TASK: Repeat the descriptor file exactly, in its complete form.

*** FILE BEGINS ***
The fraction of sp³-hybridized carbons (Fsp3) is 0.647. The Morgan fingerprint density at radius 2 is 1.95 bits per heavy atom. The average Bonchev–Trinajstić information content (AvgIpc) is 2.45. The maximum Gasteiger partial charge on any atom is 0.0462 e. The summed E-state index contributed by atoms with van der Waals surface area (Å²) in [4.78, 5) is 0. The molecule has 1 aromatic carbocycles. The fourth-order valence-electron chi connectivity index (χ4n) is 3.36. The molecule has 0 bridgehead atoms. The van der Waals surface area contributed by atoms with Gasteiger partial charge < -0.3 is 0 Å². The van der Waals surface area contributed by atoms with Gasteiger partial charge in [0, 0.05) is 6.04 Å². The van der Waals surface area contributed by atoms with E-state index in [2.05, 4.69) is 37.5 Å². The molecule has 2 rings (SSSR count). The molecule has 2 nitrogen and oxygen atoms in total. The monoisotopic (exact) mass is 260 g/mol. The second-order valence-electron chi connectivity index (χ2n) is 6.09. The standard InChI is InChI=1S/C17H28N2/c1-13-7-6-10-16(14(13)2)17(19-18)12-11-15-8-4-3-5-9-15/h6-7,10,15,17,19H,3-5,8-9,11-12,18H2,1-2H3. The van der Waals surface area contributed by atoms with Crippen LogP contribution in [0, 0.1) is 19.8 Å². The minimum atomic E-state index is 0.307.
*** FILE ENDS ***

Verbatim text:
The fraction of sp³-hybridized carbons (Fsp3) is 0.647. The Morgan fingerprint density at radius 2 is 1.95 bits per heavy atom. The average Bonchev–Trinajstić information content (AvgIpc) is 2.45. The maximum Gasteiger partial charge on any atom is 0.0462 e. The summed E-state index contributed by atoms with van der Waals surface area (Å²) in [4.78, 5) is 0. The molecule has 1 aromatic carbocycles. The fourth-order valence-electron chi connectivity index (χ4n) is 3.36. The molecule has 0 bridgehead atoms. The van der Waals surface area contributed by atoms with Gasteiger partial charge < -0.3 is 0 Å². The van der Waals surface area contributed by atoms with Gasteiger partial charge in [0, 0.05) is 6.04 Å². The van der Waals surface area contributed by atoms with E-state index in [2.05, 4.69) is 37.5 Å². The molecule has 2 rings (SSSR count). The molecule has 2 nitrogen and oxygen atoms in total. The monoisotopic (exact) mass is 260 g/mol. The second-order valence-electron chi connectivity index (χ2n) is 6.09. The standard InChI is InChI=1S/C17H28N2/c1-13-7-6-10-16(14(13)2)17(19-18)12-11-15-8-4-3-5-9-15/h6-7,10,15,17,19H,3-5,8-9,11-12,18H2,1-2H3. The van der Waals surface area contributed by atoms with Crippen LogP contribution in [0, 0.1) is 19.8 Å². The minimum atomic E-state index is 0.307.